The only exceptions to this instant kill situation are if the target has a Defence of 10 or 10 or more Wounds on its starting profile — a wounding hit against such a target will cause the model to suffer a number of Wounds equal to half of its Wounds characteristic, rounded up, rather than die instantly.

Note that if a Cavalry model is struck, the mount, rider and any passengers are all hit and knocked Prone — you must roll To Wound for each of them.


Any models near the target struck by the Siege Engine may well be in danger. Look in the firing Siege Engine model's special rules for specific details.


Siege Engine crew may operate any Siege Engine that their army may field. For example, Mordor War Catapult crew could skillfully operate any Mordor War Catapult or a Mordor Siege Bow, but not an Uruk-hai Siege Assault Machine or Gondor Battlecry Trebuchet. If they attempt to operate such a machine, they count as untrained crew (as below). A crewman may not operate more than one Siege Engine at once.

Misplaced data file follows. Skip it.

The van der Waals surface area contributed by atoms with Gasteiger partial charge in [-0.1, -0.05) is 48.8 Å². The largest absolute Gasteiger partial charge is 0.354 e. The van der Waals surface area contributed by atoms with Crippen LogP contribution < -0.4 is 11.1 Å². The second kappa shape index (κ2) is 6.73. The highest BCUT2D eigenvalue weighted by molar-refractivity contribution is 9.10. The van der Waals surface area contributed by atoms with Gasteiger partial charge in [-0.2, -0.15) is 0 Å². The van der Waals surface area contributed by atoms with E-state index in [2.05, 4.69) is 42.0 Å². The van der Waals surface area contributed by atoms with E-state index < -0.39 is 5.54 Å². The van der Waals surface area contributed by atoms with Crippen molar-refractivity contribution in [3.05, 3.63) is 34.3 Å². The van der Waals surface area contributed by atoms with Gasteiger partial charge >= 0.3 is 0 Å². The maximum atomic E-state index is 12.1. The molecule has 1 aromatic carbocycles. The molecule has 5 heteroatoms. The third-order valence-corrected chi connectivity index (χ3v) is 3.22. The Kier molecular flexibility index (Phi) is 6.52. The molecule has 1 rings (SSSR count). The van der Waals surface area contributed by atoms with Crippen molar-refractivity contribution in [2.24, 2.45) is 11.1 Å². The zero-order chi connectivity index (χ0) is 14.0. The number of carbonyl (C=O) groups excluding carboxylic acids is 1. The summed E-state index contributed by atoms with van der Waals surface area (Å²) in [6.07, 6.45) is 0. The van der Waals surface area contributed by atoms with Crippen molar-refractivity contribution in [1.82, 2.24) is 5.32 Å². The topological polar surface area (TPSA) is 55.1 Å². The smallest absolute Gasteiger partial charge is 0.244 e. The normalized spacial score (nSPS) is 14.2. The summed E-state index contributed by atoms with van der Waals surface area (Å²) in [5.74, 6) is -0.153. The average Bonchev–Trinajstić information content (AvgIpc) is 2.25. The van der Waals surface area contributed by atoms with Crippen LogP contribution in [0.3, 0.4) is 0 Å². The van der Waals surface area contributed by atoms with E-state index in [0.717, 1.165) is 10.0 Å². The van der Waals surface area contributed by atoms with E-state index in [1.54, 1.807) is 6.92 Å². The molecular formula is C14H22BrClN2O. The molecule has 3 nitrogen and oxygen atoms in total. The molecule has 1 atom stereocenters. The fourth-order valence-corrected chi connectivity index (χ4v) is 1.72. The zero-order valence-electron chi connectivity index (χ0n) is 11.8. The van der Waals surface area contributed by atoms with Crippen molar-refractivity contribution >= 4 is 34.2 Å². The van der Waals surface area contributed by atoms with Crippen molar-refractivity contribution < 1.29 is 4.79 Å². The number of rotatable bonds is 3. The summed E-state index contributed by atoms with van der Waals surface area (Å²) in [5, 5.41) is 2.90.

When you deploy your Siege Engine, its crew must be placed in base contact with it.


A Siege Engine that is being operated by more untrained crew than regular crew will only ever hit on the roll of a 6. Additionally, only Siege Veterans and Engineer Captains (see page 119) may use Might to influence rolls To Hit, rolls To Wound or Scatter chart rolls made for the Siege Engine ([see page 115]).


The Siege Engine itself does not need to make Courage tests (and does not count when working out the total size of the force or the Break Point of the force in a Matched Play game). The crew of a Siege Engine take Courage tests as normal and count towards the size of the force.


A Siege Engine can be shot at normally. If reduced to 0 Wounds, the model is disabled for the rest of the game — leave the Siege Engine in place, but it cannot be fired any more.

If an enemy model spends a full turn in base contact with a Siege Engine without doing anything else (ie, not shooting, using Magical Powers, or fighting in combat), the Siege Engine is automatically disabled, as described above.